Rainy Friday Morning, 9-23-22

It’s raining lightly today – my chickens won’t mind staying in the barn – I’m probably saving their lives because something is killing them again. Yesterday Keeper brought me a very recent chicken foot from the area between the barn and the grove. And I recently noticed one of the “twins” was missing as well as my count being off. It makes my heart hurt. Maybe I should not have chickens anymore or maybe I should get a greater number so I don’t know each one personally. If I have chickens I want to see them in my yard, not locked up in the barn like commercial egg layers. Does anybody think the owl or hawk would go elsewhere is I keep them locked up for a bit? He’d need a meal and wouldn’t he look elsewhere? I am heartbroken and torn about knowing if I can have chickens in the future.

I started cutting the pumpkins off the vines yesterday – I hope it quits raining this afternoon so I can cut the rest of them before tomorrow when the kids come to load them.

My friend Lora has several dog beds that I’d like to pick up today – her German Shepherd named Baron died this week and she’s kind enough to offer the beds to me.

My cleaning lady came yesterday so the rainy day is mine to enjoy! Hope you can enjoy yours, too.

Remember this tablerunner made by Donna?

I loved it and yesterday I got this box in the mail – Donna’s scraps from the runner!!! Thank you, Donna – maybe this is what I should sew on today?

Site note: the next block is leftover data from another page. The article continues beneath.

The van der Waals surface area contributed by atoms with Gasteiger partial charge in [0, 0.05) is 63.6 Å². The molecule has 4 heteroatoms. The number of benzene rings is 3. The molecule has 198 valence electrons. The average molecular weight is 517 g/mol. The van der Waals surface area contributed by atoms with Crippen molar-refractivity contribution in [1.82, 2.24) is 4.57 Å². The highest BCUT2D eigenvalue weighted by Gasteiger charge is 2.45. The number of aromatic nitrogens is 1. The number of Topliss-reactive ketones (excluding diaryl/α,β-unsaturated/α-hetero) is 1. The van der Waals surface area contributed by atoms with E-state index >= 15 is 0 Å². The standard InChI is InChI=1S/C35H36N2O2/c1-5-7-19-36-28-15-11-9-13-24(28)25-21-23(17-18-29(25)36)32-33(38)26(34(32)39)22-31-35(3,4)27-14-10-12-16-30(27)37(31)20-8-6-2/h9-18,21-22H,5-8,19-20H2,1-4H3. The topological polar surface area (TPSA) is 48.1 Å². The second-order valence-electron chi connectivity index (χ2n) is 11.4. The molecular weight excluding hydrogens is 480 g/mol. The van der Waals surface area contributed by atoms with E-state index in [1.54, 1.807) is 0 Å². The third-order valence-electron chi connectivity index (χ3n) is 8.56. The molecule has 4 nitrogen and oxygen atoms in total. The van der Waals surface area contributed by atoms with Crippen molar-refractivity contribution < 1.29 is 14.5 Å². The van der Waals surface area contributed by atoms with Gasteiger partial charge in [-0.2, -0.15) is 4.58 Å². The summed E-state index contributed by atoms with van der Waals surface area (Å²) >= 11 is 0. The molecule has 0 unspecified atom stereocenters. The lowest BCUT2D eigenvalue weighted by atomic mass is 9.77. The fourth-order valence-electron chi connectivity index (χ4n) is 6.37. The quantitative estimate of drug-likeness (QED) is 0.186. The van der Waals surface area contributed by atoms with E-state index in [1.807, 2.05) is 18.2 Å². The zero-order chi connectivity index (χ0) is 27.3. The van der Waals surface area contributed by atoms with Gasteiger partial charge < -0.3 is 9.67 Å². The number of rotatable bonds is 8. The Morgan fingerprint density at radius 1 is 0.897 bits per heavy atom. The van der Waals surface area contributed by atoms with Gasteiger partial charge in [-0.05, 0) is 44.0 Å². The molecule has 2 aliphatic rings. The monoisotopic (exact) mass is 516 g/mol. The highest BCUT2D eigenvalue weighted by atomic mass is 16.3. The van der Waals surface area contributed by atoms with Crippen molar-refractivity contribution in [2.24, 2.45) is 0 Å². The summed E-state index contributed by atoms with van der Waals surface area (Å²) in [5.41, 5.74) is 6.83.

It’s a lazy day – even Three agrees.

55 thoughts on “Rainy Friday Morning, 9-23-22

  1. Deb in Idaho

    Wish it would rain here in Idaho. No clouds, hopefully in October we will get some rain. Sorry about the chickens. We have several hawks in my area, and Andrew owl. So I have to go out with my little dog. She is prey. I love the table runner. I’ve been looking for a fall project. Have a great day

    Reply
  2. Tanya T. in Houston

    The runner is beautiful, but my favorite thing in the photos are the stacks of books! You are ready for fall!

    I just read a new one by Laurie King called BACK TO THE GARDEN and thoroughly enjoyed it. It is not part of her excellent Mary Russell/Sherlock Holmes series, but a stand alone mystery. Set in California and lots of flashback to the 1960’s and 70’s, a mansion that reminds me of San Simeon, and a interesting new woman detective. I think this could be a whole new series.

    Reply
    1. Mary Etherington Post author

      Tanya – I should take a picture of all the stacks of books. Sadly I haven’t had one I want to brag about in awhile

      Reply